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We have our project stored in subversion in following way:

  • trunk (main development goes here)
  • branches
    • stable (production version of software)
    • internal (old, internal version of software is kept here and only very rarely new code is commited here)

How should I organize my mercurial repostories to host it? I have created three repositories, one for trunk and one for each branch as central servers, but since mercurial has branches, than maybe I am doing it wrong. At least it feels wrong, but when I tried to push single changeset from development local repo to stable local repo it pushed all my new changesets. That's not what I wanted.


I had revision 623 in trunk and 620 in stable. I wanted to push only changeset 623 to stable. I tried hg push -r623 ../stable, but hg informed me, that 4 changesets were pushed.

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This is a very broad question, with multiple sub-questions. You should try to focus on one question at a time. –  Lasse V. Karlsen Feb 10 '11 at 11:16
Question: Is "Stable" just a copy of some of the changesets from trunk, ie. "whatever from trunk that makes it stable"? or do you commit changesets into stable that isn't in trunk? –  Lasse V. Karlsen Feb 10 '11 at 11:17
Question: When you tried to push a single changeset from dev to stable, did you pick the "next in line" changeset that wasn't in stable, or did you try to cherrypick one changeset upstream from stable and copy only that? ie. did you have 1---2---3---4 where 1--2 is in stable, and then try to push 3, or did you try to push 4? –  Lasse V. Karlsen Feb 10 '11 at 11:18
We don't have versions of our software, because it is deployed only in one place (and another one as an internal version) and when we think that the trunk is stable, we merged all from trunk to stable. We don't commit changesets into stable, that weren't in trunk, but sometimes we make some hotfixes in stable and then merge them back to trunk. –  gruszczy Feb 10 '11 at 11:24
I have edited my question, to answer which changeset I wanted to push. –  gruszczy Feb 10 '11 at 11:44

1 Answer 1

up vote 6 down vote accepted

Ok, let's tackle this one question at a time.

Note that for layout and organization, there's many ways to do this, and the only person to really decide is you.

My advice, however, with the workflow you've outlined in your comment, is to use one repository for default and stable, using named branches for the two.

As for the old code, I would keep that in a separate repository, and just merge in whatever you need from the primary one, if you need to do that.

As such, here's how I would organize it:

  • Primary repository
    • default branch (you always have this in Mercurial), this is what you previously called trunk
    • stable branch (this is similar to your stable branch from before)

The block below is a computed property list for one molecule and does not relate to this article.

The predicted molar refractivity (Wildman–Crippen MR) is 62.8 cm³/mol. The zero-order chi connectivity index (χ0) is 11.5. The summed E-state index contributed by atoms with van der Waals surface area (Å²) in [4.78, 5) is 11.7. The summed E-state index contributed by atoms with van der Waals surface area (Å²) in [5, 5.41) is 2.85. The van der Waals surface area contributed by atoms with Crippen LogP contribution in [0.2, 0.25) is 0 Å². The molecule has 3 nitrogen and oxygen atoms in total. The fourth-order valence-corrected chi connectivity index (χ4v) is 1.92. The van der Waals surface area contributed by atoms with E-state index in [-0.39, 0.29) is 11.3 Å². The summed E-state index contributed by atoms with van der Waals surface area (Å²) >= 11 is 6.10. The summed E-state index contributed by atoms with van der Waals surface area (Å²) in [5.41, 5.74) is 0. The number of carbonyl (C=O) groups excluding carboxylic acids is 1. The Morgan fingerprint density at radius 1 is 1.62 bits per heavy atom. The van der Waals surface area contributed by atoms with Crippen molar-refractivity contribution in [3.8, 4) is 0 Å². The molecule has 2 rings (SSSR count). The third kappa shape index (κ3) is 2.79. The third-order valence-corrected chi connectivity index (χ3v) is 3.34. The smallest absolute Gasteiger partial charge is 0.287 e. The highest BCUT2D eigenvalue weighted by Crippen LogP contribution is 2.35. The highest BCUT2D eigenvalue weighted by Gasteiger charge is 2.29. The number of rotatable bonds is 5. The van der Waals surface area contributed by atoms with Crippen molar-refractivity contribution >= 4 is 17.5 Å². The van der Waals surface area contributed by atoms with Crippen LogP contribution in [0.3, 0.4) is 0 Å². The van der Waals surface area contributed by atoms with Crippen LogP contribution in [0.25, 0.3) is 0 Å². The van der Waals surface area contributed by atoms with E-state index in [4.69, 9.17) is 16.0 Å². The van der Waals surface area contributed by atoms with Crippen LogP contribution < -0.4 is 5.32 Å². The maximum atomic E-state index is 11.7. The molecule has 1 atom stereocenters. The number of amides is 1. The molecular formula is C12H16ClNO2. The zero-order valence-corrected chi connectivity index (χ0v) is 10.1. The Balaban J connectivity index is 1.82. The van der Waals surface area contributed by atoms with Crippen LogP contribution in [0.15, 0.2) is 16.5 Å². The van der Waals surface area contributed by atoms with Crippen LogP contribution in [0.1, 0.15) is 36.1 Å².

• Old-code repository
    • default branch, pulled from the primary repository
    • "old" branch, the old code, you can then easily merge from default to old when you need to
      • if you don't need to merge from default to old, put all the old code in the default branch and don't create a named branch for the old code

Focusing on the primary repository, this gives you the following abilities:

  • You can update back and forth in a single working folder between default and stable
  • You can easily diff across branches
  • You can easily merge from one branch to another, both ways
  • Tags are global, visible all the time

The last question is, how can you cherry-pick changesets when merging.

Well, you can't. Merging merges the changeset you picked + all its ancestors. That's how merging does in Mercurial.

There's two ways to mitigate this:

  • transplant extension
  • commit the changeset elsewhere to begin with

The transplant extension allows you to take one or more changesets out of one branch, and copy them (transplant them) onto another branch. The changesets will be tagged as transplanted, so future merges will not trip over this. The problem, however, is that other than whatever you add to the commit messages, there's no visible lines in the graphical log to indicate this is what you did.

The other approach, to commit the changeset elsewhere, is probably best described with an example.

Let's assume you have the following two branches:

default:  1--2--3--4--5--6
stable:     x--y--z

Now, you want to commit changeset 7 on top of changeset 6 in default, and then "merge" only that changeset, and not 2-5, onto the stable branch, and as I said, merge won't do that.

What you can do instead is find the previous common ancestor, 1 in this case, commit the new changeset on top of that changeset, in effect getting this repository log:

default:  1--2--3--4--5--6
  |       |\
  +---    | 7
stable:     x--y--z

Then you can merge the 7th changeset onto stable and default:

default:  1--2--3--4--5--6--7
  |       |\               /
  +---    | 7------+------+
           \        \
stable:     x--y--z--7

Here's how TortoiseHg shows that last repository, I just moved the labels:

TortoiseHg display

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Thanks a lot for your answer. Now things got a little clearer :-) –  gruszczy Feb 10 '11 at 11:58

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